This is a snail trap that doesn't work on a one-way gate or 'lobster pot' style of entrapment, says Nathan Hill - it requires the aquarist to literally fish for his or her snails.
The footprint of this trap is a couple of inches across and resembles a UFO, which I guess for snails it is.
You bait the trap with a little dried food in the centre tube, tucked safely behind tiny fissures so that the snails (and fish) can’t actually reach it, and then you lower it to the base of the tank, and sit and wait. Once you have a few customers inside it, you can lift them out, flush them off and start again.
Unlike some designs, this one actually cannot trap small fish, but if you try to just leave it overnight, the snails can come and go as they please. Without the aquarist periodically plucking the thing out when it’s sagging with passengers, it won’t do much.
If you’ve got clumsy hands then you’ll swear like a trooper trying to thread the thin wire included in the package, but once it’s on, it’s on. The wire’s about a metre long, so as long as your tank isn’t any deeper than that, it’ll work. If you’ve got any sense, you might even tie the free end to a fishing float while it’s in the tank, to save you trying to work out where the line’s gone if you drop it.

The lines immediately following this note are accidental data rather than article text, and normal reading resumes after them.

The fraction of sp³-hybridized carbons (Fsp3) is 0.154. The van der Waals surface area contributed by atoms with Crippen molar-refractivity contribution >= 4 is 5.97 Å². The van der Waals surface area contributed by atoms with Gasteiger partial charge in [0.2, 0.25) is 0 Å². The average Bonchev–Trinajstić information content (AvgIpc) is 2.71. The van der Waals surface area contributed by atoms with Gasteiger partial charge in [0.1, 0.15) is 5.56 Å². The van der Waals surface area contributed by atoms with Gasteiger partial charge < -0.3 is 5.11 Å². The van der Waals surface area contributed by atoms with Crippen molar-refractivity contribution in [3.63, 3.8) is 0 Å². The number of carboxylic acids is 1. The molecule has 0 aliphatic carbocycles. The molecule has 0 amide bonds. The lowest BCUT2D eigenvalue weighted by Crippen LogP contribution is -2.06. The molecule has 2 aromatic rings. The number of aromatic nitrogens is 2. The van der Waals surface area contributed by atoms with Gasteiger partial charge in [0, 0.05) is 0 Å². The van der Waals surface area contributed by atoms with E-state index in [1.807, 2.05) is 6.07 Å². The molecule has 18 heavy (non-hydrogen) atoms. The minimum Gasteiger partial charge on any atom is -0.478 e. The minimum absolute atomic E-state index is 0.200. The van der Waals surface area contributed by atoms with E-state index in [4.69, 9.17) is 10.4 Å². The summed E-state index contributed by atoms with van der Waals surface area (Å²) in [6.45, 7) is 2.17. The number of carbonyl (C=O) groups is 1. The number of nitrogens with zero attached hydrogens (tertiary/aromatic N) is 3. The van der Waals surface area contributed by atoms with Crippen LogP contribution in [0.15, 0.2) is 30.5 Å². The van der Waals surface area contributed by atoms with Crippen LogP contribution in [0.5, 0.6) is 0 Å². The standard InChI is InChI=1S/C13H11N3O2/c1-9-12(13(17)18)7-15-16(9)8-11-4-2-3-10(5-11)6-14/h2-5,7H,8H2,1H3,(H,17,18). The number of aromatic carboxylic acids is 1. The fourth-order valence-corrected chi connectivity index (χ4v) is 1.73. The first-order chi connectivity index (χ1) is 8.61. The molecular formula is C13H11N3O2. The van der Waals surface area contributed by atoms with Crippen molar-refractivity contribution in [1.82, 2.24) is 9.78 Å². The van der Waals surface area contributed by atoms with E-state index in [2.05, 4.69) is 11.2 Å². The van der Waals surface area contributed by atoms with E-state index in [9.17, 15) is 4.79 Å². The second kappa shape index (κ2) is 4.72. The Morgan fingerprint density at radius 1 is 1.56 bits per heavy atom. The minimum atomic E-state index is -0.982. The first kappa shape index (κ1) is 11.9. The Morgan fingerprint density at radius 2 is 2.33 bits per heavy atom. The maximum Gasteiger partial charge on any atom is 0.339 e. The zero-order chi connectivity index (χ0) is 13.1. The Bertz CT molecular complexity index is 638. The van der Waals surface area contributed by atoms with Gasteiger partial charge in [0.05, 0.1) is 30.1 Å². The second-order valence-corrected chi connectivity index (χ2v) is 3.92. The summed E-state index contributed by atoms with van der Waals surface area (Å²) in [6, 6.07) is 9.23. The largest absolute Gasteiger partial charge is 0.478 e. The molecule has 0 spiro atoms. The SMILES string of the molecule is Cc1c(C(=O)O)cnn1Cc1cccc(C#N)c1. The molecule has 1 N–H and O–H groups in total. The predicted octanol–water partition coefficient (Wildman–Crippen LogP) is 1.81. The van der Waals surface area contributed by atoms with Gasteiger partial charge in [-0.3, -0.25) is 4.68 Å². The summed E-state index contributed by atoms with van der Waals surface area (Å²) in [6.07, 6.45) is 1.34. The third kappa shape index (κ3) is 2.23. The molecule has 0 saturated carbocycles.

Bait is included, and seeing as the trap isn’t designed to be used overnight, there should be little issue with it decomposing. Once you’ve run out, you could always just try some sinking pellets in it for the same effect.
If you don’t mind lifting the thing up and down, like some snail bathysphere every few hours, then you’ll love it. If you do, then you’ll hate it.
Ultimately, it removes snails as it says it will, and it doesn’t trap fish. And that’s what snail traps are all about.
Price: £6.95 each. More info from aquadistri.com
Why not take out a subscription to Practical Fishkeeping magazine? See our latest subscription offer.
Don't forget that PFK is now available to download on the iPad/iPhone.